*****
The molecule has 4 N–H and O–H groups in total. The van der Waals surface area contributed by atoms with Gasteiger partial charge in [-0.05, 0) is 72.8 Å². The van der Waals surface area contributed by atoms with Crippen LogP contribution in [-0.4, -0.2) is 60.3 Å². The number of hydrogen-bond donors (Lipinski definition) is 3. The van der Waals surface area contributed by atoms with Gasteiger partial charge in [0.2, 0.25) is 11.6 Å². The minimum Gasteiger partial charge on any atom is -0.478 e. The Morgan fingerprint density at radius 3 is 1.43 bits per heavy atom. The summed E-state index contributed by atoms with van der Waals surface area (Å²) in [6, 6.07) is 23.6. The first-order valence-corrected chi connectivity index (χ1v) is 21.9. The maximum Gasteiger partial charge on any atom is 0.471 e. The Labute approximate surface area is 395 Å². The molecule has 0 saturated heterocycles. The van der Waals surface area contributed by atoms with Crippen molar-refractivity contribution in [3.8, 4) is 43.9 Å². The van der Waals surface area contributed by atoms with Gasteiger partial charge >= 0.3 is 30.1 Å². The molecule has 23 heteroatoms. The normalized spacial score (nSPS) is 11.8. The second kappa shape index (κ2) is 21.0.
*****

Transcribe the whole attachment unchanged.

The molecule has 4 N–H and O–H groups in total. The van der Waals surface area contributed by atoms with Gasteiger partial charge in [-0.05, 0) is 72.8 Å². The van der Waals surface area contributed by atoms with Crippen LogP contribution in [-0.4, -0.2) is 60.3 Å². The number of hydrogen-bond donors (Lipinski definition) is 3. The van der Waals surface area contributed by atoms with Gasteiger partial charge in [0.2, 0.25) is 11.6 Å². The minimum Gasteiger partial charge on any atom is -0.478 e. The Morgan fingerprint density at radius 3 is 1.43 bits per heavy atom. The summed E-state index contributed by atoms with van der Waals surface area (Å²) in [6, 6.07) is 23.6. The first-order valence-corrected chi connectivity index (χ1v) is 21.9. The maximum Gasteiger partial charge on any atom is 0.471 e. The Labute approximate surface area is 395 Å². The molecule has 0 saturated heterocycles. The van der Waals surface area contributed by atoms with Crippen molar-refractivity contribution in [3.8, 4) is 43.9 Å². The van der Waals surface area contributed by atoms with Gasteiger partial charge >= 0.3 is 30.1 Å². The molecule has 23 heteroatoms. The normalized spacial score (nSPS) is 11.8. The second kappa shape index (κ2) is 21.0.